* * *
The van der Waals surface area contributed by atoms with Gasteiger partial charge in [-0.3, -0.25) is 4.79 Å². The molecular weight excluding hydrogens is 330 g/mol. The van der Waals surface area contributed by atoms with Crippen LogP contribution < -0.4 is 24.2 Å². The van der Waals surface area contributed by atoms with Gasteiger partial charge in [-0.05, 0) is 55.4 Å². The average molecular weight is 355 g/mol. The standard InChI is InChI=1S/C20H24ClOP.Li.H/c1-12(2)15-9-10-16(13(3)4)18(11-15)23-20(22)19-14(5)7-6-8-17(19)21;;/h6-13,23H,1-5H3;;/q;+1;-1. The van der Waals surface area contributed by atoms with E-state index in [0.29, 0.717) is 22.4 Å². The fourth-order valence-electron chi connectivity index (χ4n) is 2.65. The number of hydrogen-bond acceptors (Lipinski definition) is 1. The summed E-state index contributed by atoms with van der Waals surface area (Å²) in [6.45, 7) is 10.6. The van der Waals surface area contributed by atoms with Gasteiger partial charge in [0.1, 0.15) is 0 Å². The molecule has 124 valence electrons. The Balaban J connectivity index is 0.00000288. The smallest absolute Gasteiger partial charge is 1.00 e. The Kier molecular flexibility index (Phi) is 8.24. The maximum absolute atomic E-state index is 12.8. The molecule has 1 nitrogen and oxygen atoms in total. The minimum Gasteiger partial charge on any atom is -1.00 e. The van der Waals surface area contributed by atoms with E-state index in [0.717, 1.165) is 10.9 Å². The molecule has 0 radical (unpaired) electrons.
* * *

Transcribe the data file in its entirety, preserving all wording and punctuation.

The van der Waals surface area contributed by atoms with Gasteiger partial charge in [-0.3, -0.25) is 4.79 Å². The molecular weight excluding hydrogens is 330 g/mol. The van der Waals surface area contributed by atoms with Crippen LogP contribution < -0.4 is 24.2 Å². The van der Waals surface area contributed by atoms with Gasteiger partial charge in [-0.05, 0) is 55.4 Å². The average molecular weight is 355 g/mol. The standard InChI is InChI=1S/C20H24ClOP.Li.H/c1-12(2)15-9-10-16(13(3)4)18(11-15)23-20(22)19-14(5)7-6-8-17(19)21;;/h6-13,23H,1-5H3;;/q;+1;-1. The van der Waals surface area contributed by atoms with E-state index in [0.29, 0.717) is 22.4 Å². The fourth-order valence-electron chi connectivity index (χ4n) is 2.65. The number of hydrogen-bond acceptors (Lipinski definition) is 1. The summed E-state index contributed by atoms with van der Waals surface area (Å²) in [6.45, 7) is 10.6. The van der Waals surface area contributed by atoms with Gasteiger partial charge in [0.1, 0.15) is 0 Å². The molecule has 124 valence electrons. The Balaban J connectivity index is 0.00000288. The smallest absolute Gasteiger partial charge is 1.00 e. The Kier molecular flexibility index (Phi) is 8.24. The maximum absolute atomic E-state index is 12.8. The molecule has 1 nitrogen and oxygen atoms in total. The minimum Gasteiger partial charge on any atom is -1.00 e. The van der Waals surface area contributed by atoms with E-state index in [0.717, 1.165) is 10.9 Å². The molecule has 0 radical (unpaired) electrons.